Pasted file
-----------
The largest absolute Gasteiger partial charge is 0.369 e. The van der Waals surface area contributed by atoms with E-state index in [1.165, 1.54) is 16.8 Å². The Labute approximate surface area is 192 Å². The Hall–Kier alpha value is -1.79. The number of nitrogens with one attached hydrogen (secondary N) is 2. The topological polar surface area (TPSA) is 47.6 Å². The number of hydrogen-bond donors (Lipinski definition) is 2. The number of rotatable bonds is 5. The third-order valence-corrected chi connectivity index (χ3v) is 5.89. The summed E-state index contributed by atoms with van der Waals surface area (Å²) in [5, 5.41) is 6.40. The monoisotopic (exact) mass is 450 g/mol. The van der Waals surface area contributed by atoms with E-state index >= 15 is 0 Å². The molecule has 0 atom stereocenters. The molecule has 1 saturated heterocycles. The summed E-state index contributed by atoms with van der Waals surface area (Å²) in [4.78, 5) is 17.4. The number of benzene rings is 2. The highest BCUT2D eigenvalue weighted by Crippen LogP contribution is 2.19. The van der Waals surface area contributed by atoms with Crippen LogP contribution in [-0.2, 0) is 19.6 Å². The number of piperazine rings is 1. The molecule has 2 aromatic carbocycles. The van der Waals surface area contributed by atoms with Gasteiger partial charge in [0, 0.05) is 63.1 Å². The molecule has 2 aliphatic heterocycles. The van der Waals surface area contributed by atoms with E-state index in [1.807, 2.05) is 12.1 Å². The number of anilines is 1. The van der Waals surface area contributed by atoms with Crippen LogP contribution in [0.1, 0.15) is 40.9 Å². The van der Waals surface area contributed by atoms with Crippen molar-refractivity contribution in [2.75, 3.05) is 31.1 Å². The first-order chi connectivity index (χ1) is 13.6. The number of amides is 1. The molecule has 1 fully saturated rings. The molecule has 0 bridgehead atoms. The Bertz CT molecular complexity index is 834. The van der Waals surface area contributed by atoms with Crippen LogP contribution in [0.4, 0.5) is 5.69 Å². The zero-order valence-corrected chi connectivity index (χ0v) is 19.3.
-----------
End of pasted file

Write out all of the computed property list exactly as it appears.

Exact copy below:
The largest absolute Gasteiger partial charge is 0.369 e. The van der Waals surface area contributed by atoms with E-state index in [1.165, 1.54) is 16.8 Å². The Labute approximate surface area is 192 Å². The Hall–Kier alpha value is -1.79. The number of nitrogens with one attached hydrogen (secondary N) is 2. The topological polar surface area (TPSA) is 47.6 Å². The number of hydrogen-bond donors (Lipinski definition) is 2. The number of rotatable bonds is 5. The third-order valence-corrected chi connectivity index (χ3v) is 5.89. The summed E-state index contributed by atoms with van der Waals surface area (Å²) in [5, 5.41) is 6.40. The monoisotopic (exact) mass is 450 g/mol. The van der Waals surface area contributed by atoms with E-state index >= 15 is 0 Å². The molecule has 0 atom stereocenters. The molecule has 1 saturated heterocycles. The summed E-state index contributed by atoms with van der Waals surface area (Å²) in [4.78, 5) is 17.4. The number of benzene rings is 2. The highest BCUT2D eigenvalue weighted by Crippen LogP contribution is 2.19. The van der Waals surface area contributed by atoms with Crippen LogP contribution in [-0.2, 0) is 19.6 Å². The number of piperazine rings is 1. The molecule has 2 aromatic carbocycles. The van der Waals surface area contributed by atoms with Gasteiger partial charge in [0, 0.05) is 63.1 Å². The molecule has 2 aliphatic heterocycles. The van der Waals surface area contributed by atoms with E-state index in [1.807, 2.05) is 12.1 Å². The number of anilines is 1. The van der Waals surface area contributed by atoms with Crippen LogP contribution in [0.1, 0.15) is 40.9 Å². The van der Waals surface area contributed by atoms with Crippen molar-refractivity contribution in [2.75, 3.05) is 31.1 Å². The first-order chi connectivity index (χ1) is 13.6. The number of amides is 1. The molecule has 1 fully saturated rings. The molecule has 0 bridgehead atoms. The Bertz CT molecular complexity index is 834. The van der Waals surface area contributed by atoms with Crippen LogP contribution in [0.4, 0.5) is 5.69 Å². The zero-order valence-corrected chi connectivity index (χ0v) is 19.3.